A jab in the ear??

Following consultations with Mr Rutherford and Prof Lloyd, we agreed that it would be beneficial for me to have intratympanic gentamycin injections.

Now the human body is an amazing thing, and the world of medical science is just something else. An acoustic neuroma also comes with the benefit of you learning practically all there is to know about all things skull base and vestibular!

So, gentamycin is typically an antibiotic. So, how does that treat a brain tumour you might be asking yourself? Well, one of the unfortunate side effects of this drug is that it is ototoxic. That’s to say, it damages the mechanisms of the inner ear, including vestibular function.

One day, somebody in the medical profession of using this side effect to actually benefit people like me.

By being given a series of gentamycin injections directly into the ear (yes, I still cringe at the thought of it!), the vestibular function is slowly destroyed. This process is usually pretty gradual and allows the brain to begin to compensate for the lack of balance on one side, without this process impacting on your everyday life.

So at the end of March 2018, I had my first treatment. Admittedly, it wasn’t the most pleasant of experiences.

Lying down on my side, and after my ear being gently cleaned out and being given a local anaesthetic, the gentamycin was administered by way of an injection through my ear, and eardrum, into my inner ear.

I guess it was more uncomfortable than painful. The local anaesthetic did work to a degree. However, I did feel it hit the ear canal. There was pain for a couple of seconds but then it was just a case of lying there for 30 minutes to allow the drug to settle in the area.

My amazing friend Di offered to drive me to one of my appointments… I think she may well have wished she hadn’t when she saw what was involved!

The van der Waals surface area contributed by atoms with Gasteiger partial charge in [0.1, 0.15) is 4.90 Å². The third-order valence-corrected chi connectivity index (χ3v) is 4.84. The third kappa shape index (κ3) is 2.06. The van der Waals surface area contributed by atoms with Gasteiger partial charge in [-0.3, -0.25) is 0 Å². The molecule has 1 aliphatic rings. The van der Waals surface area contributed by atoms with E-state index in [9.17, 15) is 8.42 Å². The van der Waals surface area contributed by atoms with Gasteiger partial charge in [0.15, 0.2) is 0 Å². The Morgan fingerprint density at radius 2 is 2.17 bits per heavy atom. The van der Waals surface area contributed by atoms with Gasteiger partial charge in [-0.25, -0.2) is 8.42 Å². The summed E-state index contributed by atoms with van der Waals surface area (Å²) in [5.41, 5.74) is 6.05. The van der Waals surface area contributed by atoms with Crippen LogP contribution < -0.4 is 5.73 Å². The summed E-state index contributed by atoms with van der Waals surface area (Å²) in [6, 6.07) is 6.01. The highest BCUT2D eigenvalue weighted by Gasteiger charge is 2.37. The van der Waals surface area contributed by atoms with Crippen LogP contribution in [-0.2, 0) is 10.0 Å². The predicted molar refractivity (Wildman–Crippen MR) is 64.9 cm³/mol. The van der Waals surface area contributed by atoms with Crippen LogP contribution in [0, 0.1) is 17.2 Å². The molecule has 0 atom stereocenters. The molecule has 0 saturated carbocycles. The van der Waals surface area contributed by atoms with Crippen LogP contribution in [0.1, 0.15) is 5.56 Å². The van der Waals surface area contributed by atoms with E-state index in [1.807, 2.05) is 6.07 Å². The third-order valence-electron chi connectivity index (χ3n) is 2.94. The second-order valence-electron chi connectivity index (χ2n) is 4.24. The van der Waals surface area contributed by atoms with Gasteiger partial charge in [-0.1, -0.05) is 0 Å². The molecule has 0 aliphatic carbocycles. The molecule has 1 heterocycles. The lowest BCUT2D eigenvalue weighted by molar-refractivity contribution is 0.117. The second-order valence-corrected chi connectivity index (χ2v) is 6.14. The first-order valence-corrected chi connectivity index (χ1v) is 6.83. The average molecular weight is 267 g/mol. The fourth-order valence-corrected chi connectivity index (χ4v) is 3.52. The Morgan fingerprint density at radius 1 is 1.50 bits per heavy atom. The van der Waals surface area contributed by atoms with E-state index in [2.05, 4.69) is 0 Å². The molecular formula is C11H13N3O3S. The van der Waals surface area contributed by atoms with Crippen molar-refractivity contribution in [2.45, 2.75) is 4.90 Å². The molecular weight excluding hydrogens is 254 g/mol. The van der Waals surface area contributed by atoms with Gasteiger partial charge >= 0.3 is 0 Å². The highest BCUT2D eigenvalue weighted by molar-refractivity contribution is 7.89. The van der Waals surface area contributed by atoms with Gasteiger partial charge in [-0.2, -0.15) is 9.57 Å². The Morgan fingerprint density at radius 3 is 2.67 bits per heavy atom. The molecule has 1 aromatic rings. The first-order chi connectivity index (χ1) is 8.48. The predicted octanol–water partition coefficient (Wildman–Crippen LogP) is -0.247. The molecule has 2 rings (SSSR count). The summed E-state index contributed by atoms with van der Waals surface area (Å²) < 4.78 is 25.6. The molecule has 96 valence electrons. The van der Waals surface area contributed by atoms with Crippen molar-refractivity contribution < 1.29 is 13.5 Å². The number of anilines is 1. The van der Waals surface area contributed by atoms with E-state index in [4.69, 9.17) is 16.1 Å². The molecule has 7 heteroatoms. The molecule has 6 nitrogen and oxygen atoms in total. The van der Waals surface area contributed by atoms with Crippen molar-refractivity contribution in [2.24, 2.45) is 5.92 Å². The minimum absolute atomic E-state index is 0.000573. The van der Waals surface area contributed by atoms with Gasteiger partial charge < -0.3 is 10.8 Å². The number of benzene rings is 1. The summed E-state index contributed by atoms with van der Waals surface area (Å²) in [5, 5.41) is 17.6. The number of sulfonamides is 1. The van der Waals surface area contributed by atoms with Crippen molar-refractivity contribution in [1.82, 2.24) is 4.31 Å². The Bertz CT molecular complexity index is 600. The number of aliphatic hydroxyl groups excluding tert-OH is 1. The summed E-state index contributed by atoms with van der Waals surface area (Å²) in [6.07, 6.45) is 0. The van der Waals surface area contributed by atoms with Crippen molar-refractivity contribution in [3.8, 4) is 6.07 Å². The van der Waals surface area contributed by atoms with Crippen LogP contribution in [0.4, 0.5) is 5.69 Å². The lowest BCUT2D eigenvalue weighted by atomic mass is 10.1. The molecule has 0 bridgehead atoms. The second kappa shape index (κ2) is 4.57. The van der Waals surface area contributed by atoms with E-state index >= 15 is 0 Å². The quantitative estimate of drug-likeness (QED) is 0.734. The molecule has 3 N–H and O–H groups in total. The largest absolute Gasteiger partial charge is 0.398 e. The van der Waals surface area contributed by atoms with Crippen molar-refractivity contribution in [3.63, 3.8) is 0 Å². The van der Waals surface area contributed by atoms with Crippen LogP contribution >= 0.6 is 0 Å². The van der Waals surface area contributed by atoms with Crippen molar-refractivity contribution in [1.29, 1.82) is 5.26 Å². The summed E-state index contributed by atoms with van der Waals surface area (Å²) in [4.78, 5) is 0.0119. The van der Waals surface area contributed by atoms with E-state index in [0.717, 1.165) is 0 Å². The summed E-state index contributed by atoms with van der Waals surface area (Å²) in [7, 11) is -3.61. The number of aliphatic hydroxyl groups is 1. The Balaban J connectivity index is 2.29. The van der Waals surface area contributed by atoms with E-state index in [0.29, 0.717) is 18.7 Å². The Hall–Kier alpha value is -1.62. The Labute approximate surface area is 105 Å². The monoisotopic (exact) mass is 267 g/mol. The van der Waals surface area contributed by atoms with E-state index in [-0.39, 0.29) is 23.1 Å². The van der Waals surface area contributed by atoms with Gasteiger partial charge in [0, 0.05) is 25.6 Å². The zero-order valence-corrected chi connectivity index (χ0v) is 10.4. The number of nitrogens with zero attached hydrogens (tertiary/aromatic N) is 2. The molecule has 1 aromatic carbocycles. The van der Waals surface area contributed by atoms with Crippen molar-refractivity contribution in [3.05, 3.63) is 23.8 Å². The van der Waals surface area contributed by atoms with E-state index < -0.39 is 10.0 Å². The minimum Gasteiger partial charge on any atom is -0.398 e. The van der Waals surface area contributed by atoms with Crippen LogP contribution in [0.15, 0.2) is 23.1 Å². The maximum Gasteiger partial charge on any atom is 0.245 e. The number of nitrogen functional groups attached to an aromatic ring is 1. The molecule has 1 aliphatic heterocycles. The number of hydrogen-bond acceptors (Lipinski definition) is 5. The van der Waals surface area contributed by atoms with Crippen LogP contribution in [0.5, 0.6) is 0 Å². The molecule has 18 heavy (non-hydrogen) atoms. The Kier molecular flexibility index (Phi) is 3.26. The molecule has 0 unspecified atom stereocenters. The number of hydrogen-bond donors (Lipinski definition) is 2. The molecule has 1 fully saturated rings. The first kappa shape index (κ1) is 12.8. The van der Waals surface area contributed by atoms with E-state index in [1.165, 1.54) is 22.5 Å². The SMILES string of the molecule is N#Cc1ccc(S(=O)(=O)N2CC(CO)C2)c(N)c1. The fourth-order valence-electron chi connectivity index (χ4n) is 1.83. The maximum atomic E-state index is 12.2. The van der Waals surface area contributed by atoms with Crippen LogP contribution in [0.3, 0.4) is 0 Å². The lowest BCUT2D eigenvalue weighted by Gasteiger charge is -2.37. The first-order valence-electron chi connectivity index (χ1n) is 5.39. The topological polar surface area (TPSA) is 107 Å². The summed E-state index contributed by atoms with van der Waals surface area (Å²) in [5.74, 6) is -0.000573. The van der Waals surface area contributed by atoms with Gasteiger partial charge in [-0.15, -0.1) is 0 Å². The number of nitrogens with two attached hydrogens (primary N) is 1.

Afterwards I felt ok. I mean, I was feeling dizzy and wobbly at this point anyway, so I didn’t really think that it would make a difference. In fact, we were all hopeful that this course of treatment might in fact help with the dizziness and nausea I was feeling already.

I would have another two sets of injections a week apart from each other.

By the time the final treatment came around, I was feeling pretty awful. Little did we know that things were about to take an unexpected turn for the worst.

I’m currently trying to get more writing projects off the ground, so if you enjoy what you’ve read so far, for just the cost of a coffee, you can support me here.

Published by Sara C

It's hugely important to raise more awareness of brain tumours and the implications they can have on patients' lives. I aim to help to create wider understanding of the effects brain surgery and a diagnosis can have on an individual and their families on a emotive level through my own experience.

Leave a Reply

Fill in your details below or click an icon to log in:

WordPress.com Logo

You are commenting using your WordPress.com account. Log Out /  Change )

Google photo

You are commenting using your Google account. Log Out /  Change )

Twitter picture

You are commenting using your Twitter account. Log Out /  Change )

Facebook photo

You are commenting using your Facebook account. Log Out /  Change )

Connecting to %s

This site uses Akismet to reduce spam. Learn how your comment data is processed.

%d bloggers like this: